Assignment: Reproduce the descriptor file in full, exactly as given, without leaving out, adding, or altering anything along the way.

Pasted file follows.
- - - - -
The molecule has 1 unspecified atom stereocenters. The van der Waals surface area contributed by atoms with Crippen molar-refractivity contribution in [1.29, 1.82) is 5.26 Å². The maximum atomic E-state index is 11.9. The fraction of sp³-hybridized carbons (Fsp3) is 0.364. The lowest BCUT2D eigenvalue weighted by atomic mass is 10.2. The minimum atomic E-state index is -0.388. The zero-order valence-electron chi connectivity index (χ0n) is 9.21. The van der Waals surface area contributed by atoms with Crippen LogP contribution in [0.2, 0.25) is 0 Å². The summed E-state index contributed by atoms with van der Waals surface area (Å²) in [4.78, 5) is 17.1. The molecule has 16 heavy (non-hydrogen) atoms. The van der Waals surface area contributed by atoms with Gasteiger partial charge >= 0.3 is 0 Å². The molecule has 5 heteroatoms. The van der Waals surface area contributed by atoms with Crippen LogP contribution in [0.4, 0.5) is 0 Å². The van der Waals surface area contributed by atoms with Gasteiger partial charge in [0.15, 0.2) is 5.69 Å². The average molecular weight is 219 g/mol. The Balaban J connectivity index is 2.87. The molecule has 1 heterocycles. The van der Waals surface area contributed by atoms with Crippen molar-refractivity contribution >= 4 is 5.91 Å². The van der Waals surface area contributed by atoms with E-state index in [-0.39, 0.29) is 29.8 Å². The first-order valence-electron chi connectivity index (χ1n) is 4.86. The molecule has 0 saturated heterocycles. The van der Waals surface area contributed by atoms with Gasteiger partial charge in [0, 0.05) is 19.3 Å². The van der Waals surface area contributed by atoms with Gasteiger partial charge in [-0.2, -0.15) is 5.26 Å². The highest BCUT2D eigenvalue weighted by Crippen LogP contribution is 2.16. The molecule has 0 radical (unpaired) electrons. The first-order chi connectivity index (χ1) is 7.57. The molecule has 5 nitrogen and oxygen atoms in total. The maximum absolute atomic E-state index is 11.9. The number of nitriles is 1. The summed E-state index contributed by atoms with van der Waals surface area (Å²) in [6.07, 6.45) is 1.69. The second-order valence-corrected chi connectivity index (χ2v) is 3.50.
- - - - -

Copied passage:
The molecule has 1 unspecified atom stereocenters. The van der Waals surface area contributed by atoms with Crippen molar-refractivity contribution in [1.29, 1.82) is 5.26 Å². The maximum atomic E-state index is 11.9. The fraction of sp³-hybridized carbons (Fsp3) is 0.364. The lowest BCUT2D eigenvalue weighted by atomic mass is 10.2. The minimum atomic E-state index is -0.388. The zero-order valence-electron chi connectivity index (χ0n) is 9.21. The van der Waals surface area contributed by atoms with Crippen LogP contribution in [0.2, 0.25) is 0 Å². The summed E-state index contributed by atoms with van der Waals surface area (Å²) in [4.78, 5) is 17.1. The molecule has 16 heavy (non-hydrogen) atoms. The van der Waals surface area contributed by atoms with Gasteiger partial charge >= 0.3 is 0 Å². The molecule has 5 heteroatoms. The van der Waals surface area contributed by atoms with Crippen LogP contribution in [0.4, 0.5) is 0 Å². The van der Waals surface area contributed by atoms with Gasteiger partial charge in [0.15, 0.2) is 5.69 Å². The average molecular weight is 219 g/mol. The Balaban J connectivity index is 2.87. The molecule has 1 heterocycles. The van der Waals surface area contributed by atoms with Crippen molar-refractivity contribution >= 4 is 5.91 Å². The van der Waals surface area contributed by atoms with E-state index in [-0.39, 0.29) is 29.8 Å². The first-order valence-electron chi connectivity index (χ1n) is 4.86. The molecule has 0 saturated heterocycles. The van der Waals surface area contributed by atoms with Gasteiger partial charge in [0, 0.05) is 19.3 Å². The van der Waals surface area contributed by atoms with Gasteiger partial charge in [-0.2, -0.15) is 5.26 Å². The highest BCUT2D eigenvalue weighted by Crippen LogP contribution is 2.16. The molecule has 0 radical (unpaired) electrons. The first-order chi connectivity index (χ1) is 7.57. The molecule has 5 nitrogen and oxygen atoms in total. The maximum absolute atomic E-state index is 11.9. The number of nitriles is 1. The summed E-state index contributed by atoms with van der Waals surface area (Å²) in [6.07, 6.45) is 1.69. The second-order valence-corrected chi connectivity index (χ2v) is 3.50.